Stroger hire feeds fire in county meeting

April 23, 2009 2:39:38 PM PDT
Commissioners at a Cook County Board meeting accused President Todd Stroger about withholding the truth about one of his hires.At issue- the hiring of Tony Cole. Cole was paid $60,000 to work as a secretary for chief financial officer Donna Dunnings. Cole did not mention he had a criminal record when applying for the job, but his record was brought into the light when he was bailed out of jail by Dunnings twice. Dunnings has since resigned at the direction of Stroger, who is her first cousin.

Two weeks ago, Stroger said when he learned Cole had lied about his criminal record on a job application he had him fired. However, it now appears that the county had information about Cole's criminal history five months ago- but didn't act until reporters asked questions.

On Thursday, commissioners-- including Tim Schneider-- asked the questions.

"That's outside of finances," said Stroger.

"That's the elephant in the room," said Tim Schneider, (R) Cook County commissioner.

"Well there's no elephant," said Stroger.

"I just want you to clear it up," said Schneider.

Todd Stroger did not offer any more explanations to commissioners or the press. But he did reassure them that the county's finances are in fine shape despite the fact Dunnings was forced to resign after bailing Cole out of jail for the second time. It's sticky because Stroger personally hired Cole -- who was working as a busboy -- to be Dunnings' secretary.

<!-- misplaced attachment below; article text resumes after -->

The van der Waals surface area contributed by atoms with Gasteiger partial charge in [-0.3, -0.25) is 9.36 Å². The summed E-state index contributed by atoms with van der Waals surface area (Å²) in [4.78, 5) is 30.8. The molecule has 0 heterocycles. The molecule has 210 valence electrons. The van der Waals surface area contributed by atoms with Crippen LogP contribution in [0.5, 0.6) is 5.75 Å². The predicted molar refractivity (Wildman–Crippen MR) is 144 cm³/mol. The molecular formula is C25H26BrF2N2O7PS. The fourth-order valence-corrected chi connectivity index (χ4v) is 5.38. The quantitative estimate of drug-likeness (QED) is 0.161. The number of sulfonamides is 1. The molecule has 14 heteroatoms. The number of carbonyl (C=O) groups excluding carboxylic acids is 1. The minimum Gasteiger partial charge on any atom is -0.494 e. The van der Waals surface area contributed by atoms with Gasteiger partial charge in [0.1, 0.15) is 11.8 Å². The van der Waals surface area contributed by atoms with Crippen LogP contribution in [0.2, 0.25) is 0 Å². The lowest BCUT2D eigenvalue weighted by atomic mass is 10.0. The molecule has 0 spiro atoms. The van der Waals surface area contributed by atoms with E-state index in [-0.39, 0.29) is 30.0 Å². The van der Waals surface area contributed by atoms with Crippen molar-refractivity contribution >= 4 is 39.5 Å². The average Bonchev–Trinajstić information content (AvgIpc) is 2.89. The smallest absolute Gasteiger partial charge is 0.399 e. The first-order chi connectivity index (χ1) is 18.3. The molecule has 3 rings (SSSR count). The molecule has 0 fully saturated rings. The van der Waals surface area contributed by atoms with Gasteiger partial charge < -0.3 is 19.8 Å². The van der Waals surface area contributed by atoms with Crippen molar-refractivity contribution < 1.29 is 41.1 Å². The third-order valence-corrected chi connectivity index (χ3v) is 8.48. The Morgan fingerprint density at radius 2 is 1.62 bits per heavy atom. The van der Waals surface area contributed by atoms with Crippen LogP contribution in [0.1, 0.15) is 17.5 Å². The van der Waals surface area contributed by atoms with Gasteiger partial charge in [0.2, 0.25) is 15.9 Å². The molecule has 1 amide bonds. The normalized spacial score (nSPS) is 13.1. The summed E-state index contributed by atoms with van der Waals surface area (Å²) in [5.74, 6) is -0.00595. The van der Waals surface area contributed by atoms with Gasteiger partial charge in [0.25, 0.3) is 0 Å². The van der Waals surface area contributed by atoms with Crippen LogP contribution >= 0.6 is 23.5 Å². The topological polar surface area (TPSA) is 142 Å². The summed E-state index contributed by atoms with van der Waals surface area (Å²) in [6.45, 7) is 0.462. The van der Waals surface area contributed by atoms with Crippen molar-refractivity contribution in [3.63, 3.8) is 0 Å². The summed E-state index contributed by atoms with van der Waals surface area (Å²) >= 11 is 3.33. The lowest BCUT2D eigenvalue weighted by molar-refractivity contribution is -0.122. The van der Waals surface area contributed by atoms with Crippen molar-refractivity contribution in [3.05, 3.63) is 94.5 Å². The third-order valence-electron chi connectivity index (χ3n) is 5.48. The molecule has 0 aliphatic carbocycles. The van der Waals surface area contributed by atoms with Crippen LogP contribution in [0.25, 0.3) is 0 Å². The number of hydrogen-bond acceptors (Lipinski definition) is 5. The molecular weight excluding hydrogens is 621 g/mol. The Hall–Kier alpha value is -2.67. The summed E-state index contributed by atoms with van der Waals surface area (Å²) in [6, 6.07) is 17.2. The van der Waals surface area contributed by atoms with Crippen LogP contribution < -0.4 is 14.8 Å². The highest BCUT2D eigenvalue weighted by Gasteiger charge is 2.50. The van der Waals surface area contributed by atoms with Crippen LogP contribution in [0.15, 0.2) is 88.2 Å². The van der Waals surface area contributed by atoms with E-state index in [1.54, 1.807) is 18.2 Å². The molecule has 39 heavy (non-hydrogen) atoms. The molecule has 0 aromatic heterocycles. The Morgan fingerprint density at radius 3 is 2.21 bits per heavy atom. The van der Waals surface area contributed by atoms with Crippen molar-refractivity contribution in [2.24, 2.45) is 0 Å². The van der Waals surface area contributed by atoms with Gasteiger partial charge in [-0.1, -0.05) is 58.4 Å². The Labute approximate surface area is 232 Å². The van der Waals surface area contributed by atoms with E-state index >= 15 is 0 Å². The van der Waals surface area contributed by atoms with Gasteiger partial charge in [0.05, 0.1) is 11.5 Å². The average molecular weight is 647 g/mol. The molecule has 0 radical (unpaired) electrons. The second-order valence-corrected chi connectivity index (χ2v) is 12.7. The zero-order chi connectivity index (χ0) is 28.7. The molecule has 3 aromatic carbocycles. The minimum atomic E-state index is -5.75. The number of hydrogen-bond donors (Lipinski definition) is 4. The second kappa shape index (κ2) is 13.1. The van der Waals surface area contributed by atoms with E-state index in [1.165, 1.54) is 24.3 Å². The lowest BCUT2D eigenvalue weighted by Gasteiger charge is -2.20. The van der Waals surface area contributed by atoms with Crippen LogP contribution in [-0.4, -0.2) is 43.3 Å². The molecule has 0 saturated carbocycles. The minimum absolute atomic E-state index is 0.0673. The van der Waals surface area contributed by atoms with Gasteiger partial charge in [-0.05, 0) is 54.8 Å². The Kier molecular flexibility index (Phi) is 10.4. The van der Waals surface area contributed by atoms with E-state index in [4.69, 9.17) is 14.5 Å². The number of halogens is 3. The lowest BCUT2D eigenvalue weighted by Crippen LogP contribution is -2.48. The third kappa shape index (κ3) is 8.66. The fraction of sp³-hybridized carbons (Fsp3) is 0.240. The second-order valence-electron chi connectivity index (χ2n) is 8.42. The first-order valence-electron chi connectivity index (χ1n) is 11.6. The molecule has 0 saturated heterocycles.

The problem is Cole did not mention his criminal history on his job application.

Cole was hired in October 2008. One month later, state police say they sent Cole's rap-sheet to the county, but it mysteriously got "lost in the mail."

However, that same day, the county also received an FBI background check that revealed convictions for disorderly conduct and battery. Stroger's spokesman says it wasn't acted on because of "human error."

Cole wasn't fired until Dunnings bailed him out after a domestic violence charge became public earlier this month.

"I think when we start talking about throwing people under a bus, remember: It's her today, could be you tomorrow," said Deborah Sims, (D) Cook County commissioner.

Stroger's team is fighting back. One aide even shouted-down Cook County Commissioner Larry Suffredin by pointing out he has a brother on the county payroll.

"It's what I expect. It's what I expect. When you have a government that..." said Suffredin.

"Donna Dunnings did a good job as well," said Christine Geovanis, Stroger spokesperson.

"I didn't say," said Suffredin.

"You voted for Donna Dunnings. The brouhaha and innuendos you've raised..." said Geovanis. "Well, he doesn't talk to the hired help."

Stroger's team says this is a made-for-the-media political scandal thats flames are being fanned by those who want to run for county board president.

When asked why president Stroger awarded his steakhouse busboy friend a $50-60,000 a year job instead of something more entry level, a Stroger spokesperson responded that it's important for the county to pay people a "living wage."


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